The other original content on the app is a daily half-hour talk show. Each episode consists of news about the latest releases in comics, movies and TV shows, interviews with actors, occasional interviews with comics creators but the second half is a discussion where the Hollywood-pretty hosts talk about the DC comics, movies and shows they like.


John Barrowman shows up nearly every day on the talk shows to talk about either his work on Arrow or his favourite DC comics or toys. I guess he has to do something while waiting for the next time the CW shows want to use him or for Russell T. Davies and the BBC to bring back Torchwood. Barrowman is always fun to watch. He could make cleaning the toilet, doing a tax return, or getting rid of a dead body sound like loads of fun just by talking about them. I still think the Arrow writers missed a trick when they named his character "The Dark Archer" instead of "Mean Arrow".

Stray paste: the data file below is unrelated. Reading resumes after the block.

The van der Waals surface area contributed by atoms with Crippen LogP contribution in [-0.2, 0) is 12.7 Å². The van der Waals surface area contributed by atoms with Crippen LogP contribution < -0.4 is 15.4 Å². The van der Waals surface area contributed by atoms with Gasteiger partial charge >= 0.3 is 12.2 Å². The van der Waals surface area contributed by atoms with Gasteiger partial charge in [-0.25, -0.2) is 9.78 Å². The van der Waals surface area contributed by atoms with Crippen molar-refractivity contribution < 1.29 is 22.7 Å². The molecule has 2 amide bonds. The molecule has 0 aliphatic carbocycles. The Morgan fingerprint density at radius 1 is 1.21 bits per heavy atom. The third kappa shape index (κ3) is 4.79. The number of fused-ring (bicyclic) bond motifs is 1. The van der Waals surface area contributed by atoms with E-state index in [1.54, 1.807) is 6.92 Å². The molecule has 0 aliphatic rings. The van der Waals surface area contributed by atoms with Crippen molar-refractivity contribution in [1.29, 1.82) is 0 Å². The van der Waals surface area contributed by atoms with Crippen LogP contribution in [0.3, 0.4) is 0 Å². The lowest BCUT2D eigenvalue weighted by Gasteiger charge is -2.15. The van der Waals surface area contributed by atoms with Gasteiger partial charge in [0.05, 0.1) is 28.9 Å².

One thing DC Universe doesn't promote is critical thinking. Everyone is totally rah-rah about how much they love the comics and characters. They talk about how emotional the storylines made them. There's never any critical discussion at all – nobody talks about what a cynical ploy the killing of Jason Todd was when it first happened, only how much it's canon now, or the countless times the comics have been sexist or misogynist.

There's no mention of how Superman creators Jerry Siegel and Joe Shuster were abandoned to live in poverty until Neal Adams successfully campaigned to make DC do the right thing and pay them a pension.

Nobody brings up that the concept of "fridging", a term coined by Gail Simone, originated in a Green Lantern comic when Kyle Rayner's girlfriend was murdered and stuffed in a fridge just to give him something to get angsty over.